Cages & Cubes: Community & Souvenirs

Clicks, prestige and exclusion are usually portrayed in high school movies and schoolyard scenes. As universal themes, they display conscious decisions of wardrobe and style that reflect identities in musical interest as well as environment. In the fine art world, opening reception experiences can be both rewarding and degrading. While generally familiar to opening receptions, during ComplexCon, I saw these forces at work.





ComplexCon — The NBA All-Star weekend to streetwear. The NBA All-Star weekend is a celebration of the best basketball players in the world, where all aspects of the business attract themselves to one location at one time. All of the sponsors create an experience, produce limited items for fans, design an interactive environment for people to engage with, and have tons of interviews of previously-celebrated players as well as current players. 

ComplexCon had a similar energy behind it, but the “game” was the exclusivity of the collaborations brands. It was easy to see the brands’ competitive nature, keeping the hype at their booths as long as they could, not unlike the ways nightclubs operate. The tone of the weekend was community building. One could see the relationships between brands, tastemakers, and large brands and begin to connect the dots of influence.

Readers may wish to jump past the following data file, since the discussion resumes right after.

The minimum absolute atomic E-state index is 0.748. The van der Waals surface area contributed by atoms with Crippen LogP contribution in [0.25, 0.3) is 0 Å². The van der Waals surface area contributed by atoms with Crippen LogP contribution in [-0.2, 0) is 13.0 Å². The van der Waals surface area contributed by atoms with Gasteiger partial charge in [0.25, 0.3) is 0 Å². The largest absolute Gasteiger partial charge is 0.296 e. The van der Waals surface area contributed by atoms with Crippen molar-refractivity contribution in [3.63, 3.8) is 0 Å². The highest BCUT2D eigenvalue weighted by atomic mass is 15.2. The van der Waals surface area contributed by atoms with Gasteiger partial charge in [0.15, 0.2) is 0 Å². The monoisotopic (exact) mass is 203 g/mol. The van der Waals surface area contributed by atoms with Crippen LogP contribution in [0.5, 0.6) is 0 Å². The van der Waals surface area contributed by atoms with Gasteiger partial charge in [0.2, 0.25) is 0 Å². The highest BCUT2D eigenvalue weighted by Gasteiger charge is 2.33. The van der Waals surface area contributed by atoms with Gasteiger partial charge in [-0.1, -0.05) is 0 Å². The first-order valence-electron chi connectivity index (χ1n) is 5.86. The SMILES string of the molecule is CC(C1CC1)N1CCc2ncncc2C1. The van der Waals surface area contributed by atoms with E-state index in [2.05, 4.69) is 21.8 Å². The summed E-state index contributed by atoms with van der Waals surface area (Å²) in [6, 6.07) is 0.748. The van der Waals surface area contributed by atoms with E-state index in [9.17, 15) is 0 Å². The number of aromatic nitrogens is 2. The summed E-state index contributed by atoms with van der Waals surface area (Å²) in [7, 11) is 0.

Entering ComplexCon was like showing up to the first day of school with the latest summer Jordan release, impressing no one. Every rare sneaker collaboration was sported and no Supreme t-shirt was left unworn. You could smell the teen spirit and all its ego at the Long Beach Convention Center. Everywhere you turned there was a celebrity you could identify, and tastemakers hanging around brand booths — giving consumers a window into the networking and connections between brands. This branding experience made the world of streetwear seem very small. Brands that didn’t have this sense of community didn’t feel attractive to discover amongst the overwhelming number of booths and experiences. 

With the influence of brand and lifestyle in that convention center, everyone there had something to gain through networking and meeting new people. There was a marked division between people there for purchasing hyped collaborative products and those there to connect genuinely with brands. 


It was clear upon entering ComplexCon that the hero was collaborative merchandise. The all-star lineup of musicians, designers, and tastemakers created demand weeks before the event, and closer to the anticipated date, surprise collaborations increased demand further. The line culture was alive and thriving. Some felt more legitimate in relation to the cultural history of an item. Others were bullied based on their physical size. Some stayed close to the entrance of installations, while some paid others to cut line for them, or purchase items for them altogether.